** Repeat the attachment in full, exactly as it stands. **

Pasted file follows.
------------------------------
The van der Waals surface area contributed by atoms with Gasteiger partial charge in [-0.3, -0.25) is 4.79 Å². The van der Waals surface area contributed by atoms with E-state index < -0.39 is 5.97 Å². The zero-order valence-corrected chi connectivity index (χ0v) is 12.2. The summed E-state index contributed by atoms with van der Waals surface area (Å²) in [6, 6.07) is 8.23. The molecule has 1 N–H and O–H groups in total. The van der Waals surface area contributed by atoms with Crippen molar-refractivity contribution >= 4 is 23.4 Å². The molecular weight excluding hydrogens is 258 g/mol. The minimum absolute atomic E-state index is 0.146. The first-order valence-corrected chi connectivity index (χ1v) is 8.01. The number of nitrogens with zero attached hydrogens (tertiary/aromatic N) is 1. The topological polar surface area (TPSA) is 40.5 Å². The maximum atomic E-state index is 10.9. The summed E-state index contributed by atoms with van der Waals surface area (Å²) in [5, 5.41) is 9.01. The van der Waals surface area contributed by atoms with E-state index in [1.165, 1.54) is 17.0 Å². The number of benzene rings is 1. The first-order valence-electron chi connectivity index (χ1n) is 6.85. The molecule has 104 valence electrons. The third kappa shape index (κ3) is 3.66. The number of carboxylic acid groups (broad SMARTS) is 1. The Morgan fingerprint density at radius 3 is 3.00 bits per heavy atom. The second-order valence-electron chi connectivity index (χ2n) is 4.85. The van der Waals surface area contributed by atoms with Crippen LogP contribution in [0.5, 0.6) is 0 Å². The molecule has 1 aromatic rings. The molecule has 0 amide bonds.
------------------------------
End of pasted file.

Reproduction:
The van der Waals surface area contributed by atoms with Gasteiger partial charge in [-0.3, -0.25) is 4.79 Å². The van der Waals surface area contributed by atoms with E-state index < -0.39 is 5.97 Å². The zero-order valence-corrected chi connectivity index (χ0v) is 12.2. The summed E-state index contributed by atoms with van der Waals surface area (Å²) in [6, 6.07) is 8.23. The molecule has 1 N–H and O–H groups in total. The van der Waals surface area contributed by atoms with Crippen molar-refractivity contribution >= 4 is 23.4 Å². The molecular weight excluding hydrogens is 258 g/mol. The minimum absolute atomic E-state index is 0.146. The first-order valence-corrected chi connectivity index (χ1v) is 8.01. The number of nitrogens with zero attached hydrogens (tertiary/aromatic N) is 1. The topological polar surface area (TPSA) is 40.5 Å². The maximum atomic E-state index is 10.9. The summed E-state index contributed by atoms with van der Waals surface area (Å²) in [5, 5.41) is 9.01. The van der Waals surface area contributed by atoms with E-state index in [1.165, 1.54) is 17.0 Å². The number of benzene rings is 1. The first-order valence-electron chi connectivity index (χ1n) is 6.85. The molecule has 104 valence electrons. The third kappa shape index (κ3) is 3.66. The number of carboxylic acid groups (broad SMARTS) is 1. The Morgan fingerprint density at radius 3 is 3.00 bits per heavy atom. The second-order valence-electron chi connectivity index (χ2n) is 4.85. The van der Waals surface area contributed by atoms with Crippen LogP contribution in [0.5, 0.6) is 0 Å². The molecule has 1 aromatic rings. The molecule has 0 amide bonds.